The best falafel in town
By Mohammed Majbur
A lunchtime stroll in the centre of Athens was exactly what was needed before heading to Abu Hamid’s in Vathi Square. Hamid came from Syria in 1999, in search of a better life. He dreamed of opening his own business, fell in love with Greece and stayed!
“I have always worked in restaurants which is why I decided to open my own here in Greece so that people could learn about Arabic food”, remarked the Syrian entrepreneur. “It wasn’t easy for various reasons,” he continued. “For a start, I didn’t speak Greek. Then my financial situation wasn’t good and in order to make enough money to open my own business I had to do several jobs. In the end, I learnt Greek and managed to save up the money I needed to open the restaurant.”
He claims that the key to his success so far is the fact that he uses top-quality oil, and very fresh vegetables, his establishment is very clean, he looks after his customers and is committed to quality and flavour.
Talking of food, one of the most popular dishes that all Arabs and quite a few Greeks and tourists love is falafel. “Falafel is well known in the Arabic world,” said Abu Hamid, “all Arabs like it and Greeks have taken to it too, some of them even make it at home. As a result, I have European as well as Arab customers.”
Other countries famous for this well-known dish are Egypt and Lebanon, although it actually originates from Palestine.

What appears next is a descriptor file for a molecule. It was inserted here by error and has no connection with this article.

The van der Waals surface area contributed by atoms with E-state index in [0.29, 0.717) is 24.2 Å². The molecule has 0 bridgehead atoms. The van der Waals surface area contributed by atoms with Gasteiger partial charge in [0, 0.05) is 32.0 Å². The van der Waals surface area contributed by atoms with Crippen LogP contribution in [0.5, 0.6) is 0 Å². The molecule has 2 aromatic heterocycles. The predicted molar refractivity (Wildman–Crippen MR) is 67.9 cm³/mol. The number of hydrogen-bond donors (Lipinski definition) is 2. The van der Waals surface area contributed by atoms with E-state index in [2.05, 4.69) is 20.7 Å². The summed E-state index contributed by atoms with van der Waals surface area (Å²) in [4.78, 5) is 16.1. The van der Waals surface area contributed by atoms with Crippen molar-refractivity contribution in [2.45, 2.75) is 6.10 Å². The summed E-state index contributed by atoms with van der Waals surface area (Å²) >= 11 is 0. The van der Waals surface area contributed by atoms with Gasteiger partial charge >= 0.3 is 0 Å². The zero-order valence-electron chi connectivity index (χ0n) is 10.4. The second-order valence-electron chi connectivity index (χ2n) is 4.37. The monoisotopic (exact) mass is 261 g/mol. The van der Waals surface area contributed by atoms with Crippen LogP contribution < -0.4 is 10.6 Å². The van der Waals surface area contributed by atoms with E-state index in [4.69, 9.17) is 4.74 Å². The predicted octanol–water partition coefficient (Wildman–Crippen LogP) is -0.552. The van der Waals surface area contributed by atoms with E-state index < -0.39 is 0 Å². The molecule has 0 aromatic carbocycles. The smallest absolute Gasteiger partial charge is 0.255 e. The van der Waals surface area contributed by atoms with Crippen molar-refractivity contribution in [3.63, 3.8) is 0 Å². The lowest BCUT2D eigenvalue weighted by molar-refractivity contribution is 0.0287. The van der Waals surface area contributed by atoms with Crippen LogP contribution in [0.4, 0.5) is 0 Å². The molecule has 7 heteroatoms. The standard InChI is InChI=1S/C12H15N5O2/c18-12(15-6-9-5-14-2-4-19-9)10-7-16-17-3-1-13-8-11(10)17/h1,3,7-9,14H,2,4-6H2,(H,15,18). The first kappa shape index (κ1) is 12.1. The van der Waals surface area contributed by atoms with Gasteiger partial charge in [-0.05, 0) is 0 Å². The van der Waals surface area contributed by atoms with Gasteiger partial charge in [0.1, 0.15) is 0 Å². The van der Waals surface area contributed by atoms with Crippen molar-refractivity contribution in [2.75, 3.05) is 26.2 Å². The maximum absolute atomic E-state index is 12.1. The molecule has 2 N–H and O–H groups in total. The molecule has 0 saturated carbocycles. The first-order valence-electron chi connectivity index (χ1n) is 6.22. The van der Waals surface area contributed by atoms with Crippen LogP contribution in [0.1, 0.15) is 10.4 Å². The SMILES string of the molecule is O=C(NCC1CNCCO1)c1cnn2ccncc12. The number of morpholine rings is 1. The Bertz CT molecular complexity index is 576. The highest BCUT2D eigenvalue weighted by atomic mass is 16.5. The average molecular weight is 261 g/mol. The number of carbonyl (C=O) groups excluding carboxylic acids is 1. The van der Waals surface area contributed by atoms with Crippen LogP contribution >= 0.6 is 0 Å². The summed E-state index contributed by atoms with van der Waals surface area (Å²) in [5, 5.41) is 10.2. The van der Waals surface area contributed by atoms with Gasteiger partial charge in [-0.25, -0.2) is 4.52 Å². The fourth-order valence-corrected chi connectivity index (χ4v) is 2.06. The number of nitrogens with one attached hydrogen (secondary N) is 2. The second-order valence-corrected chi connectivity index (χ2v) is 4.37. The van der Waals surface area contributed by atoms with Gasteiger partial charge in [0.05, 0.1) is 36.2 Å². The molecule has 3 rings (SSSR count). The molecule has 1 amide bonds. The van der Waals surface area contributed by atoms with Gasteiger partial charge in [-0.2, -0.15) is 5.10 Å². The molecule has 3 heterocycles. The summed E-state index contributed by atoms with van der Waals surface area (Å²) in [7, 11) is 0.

Luckily for us, Abu Hamid revealed his recipe for the famous falafel. “The ingredients are: chickpeas, onion, garlic, salt, spices, black pepper, coriander, cloves, flour, sesame, parsley and oil for the frying pan. Mix all the ingredients together and put them in the fridge for a quarter of an hour. Then shape the mixture into small balls, heat the oil and fry the falafel. Serve it with a salad of tomatoes, cucumber and spearmint.”
Abu Hamid from Syria has managed to turn his business into one of Athens’ most popular destinations. He also thanked the Greek people for helping refugees.
“My advice to my young compatriots is to respect the country they are living in, and to learn Greek so that they do not rely on handouts from the government. They need to earn their own living.”
We thanked Abu Hamid for his time and made an appointment to return for lunch the following day.
This article was originally published in the fourth issue of ‘Migratory Birds’. The fourth issue of ‘Migratory Birds’ was produced by the Network for Children’s Rights, and supported by UNICEF with funding by the European Commission — Civil Protection and Humanitarian Aid Operations, and the Foreign Federal Office of Germany. This edition was further funded by the Rosa Luxemburg Stiftung– Office in Greece, and published in Greece’s Efsyn newspaper on October 27, 2017.
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